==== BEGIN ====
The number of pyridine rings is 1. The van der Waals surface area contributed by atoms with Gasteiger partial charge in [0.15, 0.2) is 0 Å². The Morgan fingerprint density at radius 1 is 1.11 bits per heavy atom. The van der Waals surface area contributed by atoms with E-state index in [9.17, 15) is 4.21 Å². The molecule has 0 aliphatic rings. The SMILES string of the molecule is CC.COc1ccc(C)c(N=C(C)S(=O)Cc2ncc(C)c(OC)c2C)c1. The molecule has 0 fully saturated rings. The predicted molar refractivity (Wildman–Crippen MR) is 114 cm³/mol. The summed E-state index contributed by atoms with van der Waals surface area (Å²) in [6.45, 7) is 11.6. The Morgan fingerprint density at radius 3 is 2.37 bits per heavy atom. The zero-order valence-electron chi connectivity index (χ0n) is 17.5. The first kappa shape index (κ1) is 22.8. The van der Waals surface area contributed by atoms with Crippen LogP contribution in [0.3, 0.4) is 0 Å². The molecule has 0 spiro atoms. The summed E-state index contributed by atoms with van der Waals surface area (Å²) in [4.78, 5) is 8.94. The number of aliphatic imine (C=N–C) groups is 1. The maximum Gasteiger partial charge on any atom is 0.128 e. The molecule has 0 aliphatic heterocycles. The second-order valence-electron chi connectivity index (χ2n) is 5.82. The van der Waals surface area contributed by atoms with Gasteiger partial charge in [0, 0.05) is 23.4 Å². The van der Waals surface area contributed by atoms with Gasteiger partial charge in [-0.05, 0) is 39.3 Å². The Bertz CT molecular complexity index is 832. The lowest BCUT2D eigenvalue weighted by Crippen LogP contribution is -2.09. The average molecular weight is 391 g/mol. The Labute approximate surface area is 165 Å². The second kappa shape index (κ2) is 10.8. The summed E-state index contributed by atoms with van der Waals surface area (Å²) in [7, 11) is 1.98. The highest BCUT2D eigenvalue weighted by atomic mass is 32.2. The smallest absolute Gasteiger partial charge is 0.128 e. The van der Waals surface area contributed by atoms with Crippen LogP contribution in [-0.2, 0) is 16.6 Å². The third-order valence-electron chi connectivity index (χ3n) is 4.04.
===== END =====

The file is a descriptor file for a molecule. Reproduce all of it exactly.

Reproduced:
The number of pyridine rings is 1. The van der Waals surface area contributed by atoms with Gasteiger partial charge in [0.15, 0.2) is 0 Å². The Morgan fingerprint density at radius 1 is 1.11 bits per heavy atom. The van der Waals surface area contributed by atoms with E-state index in [9.17, 15) is 4.21 Å². The molecule has 0 aliphatic rings. The SMILES string of the molecule is CC.COc1ccc(C)c(N=C(C)S(=O)Cc2ncc(C)c(OC)c2C)c1. The molecule has 0 fully saturated rings. The predicted molar refractivity (Wildman–Crippen MR) is 114 cm³/mol. The summed E-state index contributed by atoms with van der Waals surface area (Å²) in [6.45, 7) is 11.6. The Morgan fingerprint density at radius 3 is 2.37 bits per heavy atom. The zero-order valence-electron chi connectivity index (χ0n) is 17.5. The first kappa shape index (κ1) is 22.8. The van der Waals surface area contributed by atoms with Crippen LogP contribution in [0.3, 0.4) is 0 Å². The molecule has 0 spiro atoms. The summed E-state index contributed by atoms with van der Waals surface area (Å²) in [4.78, 5) is 8.94. The number of aliphatic imine (C=N–C) groups is 1. The maximum Gasteiger partial charge on any atom is 0.128 e. The molecule has 0 aliphatic heterocycles. The second-order valence-electron chi connectivity index (χ2n) is 5.82. The van der Waals surface area contributed by atoms with Gasteiger partial charge in [0, 0.05) is 23.4 Å². The van der Waals surface area contributed by atoms with Gasteiger partial charge in [-0.05, 0) is 39.3 Å². The Bertz CT molecular complexity index is 832. The lowest BCUT2D eigenvalue weighted by Crippen LogP contribution is -2.09. The average molecular weight is 391 g/mol. The Labute approximate surface area is 165 Å². The second kappa shape index (κ2) is 10.8. The summed E-state index contributed by atoms with van der Waals surface area (Å²) in [7, 11) is 1.98. The highest BCUT2D eigenvalue weighted by atomic mass is 32.2. The smallest absolute Gasteiger partial charge is 0.128 e. The van der Waals surface area contributed by atoms with Crippen LogP contribution in [-0.2, 0) is 16.6 Å². The third-order valence-electron chi connectivity index (χ3n) is 4.04.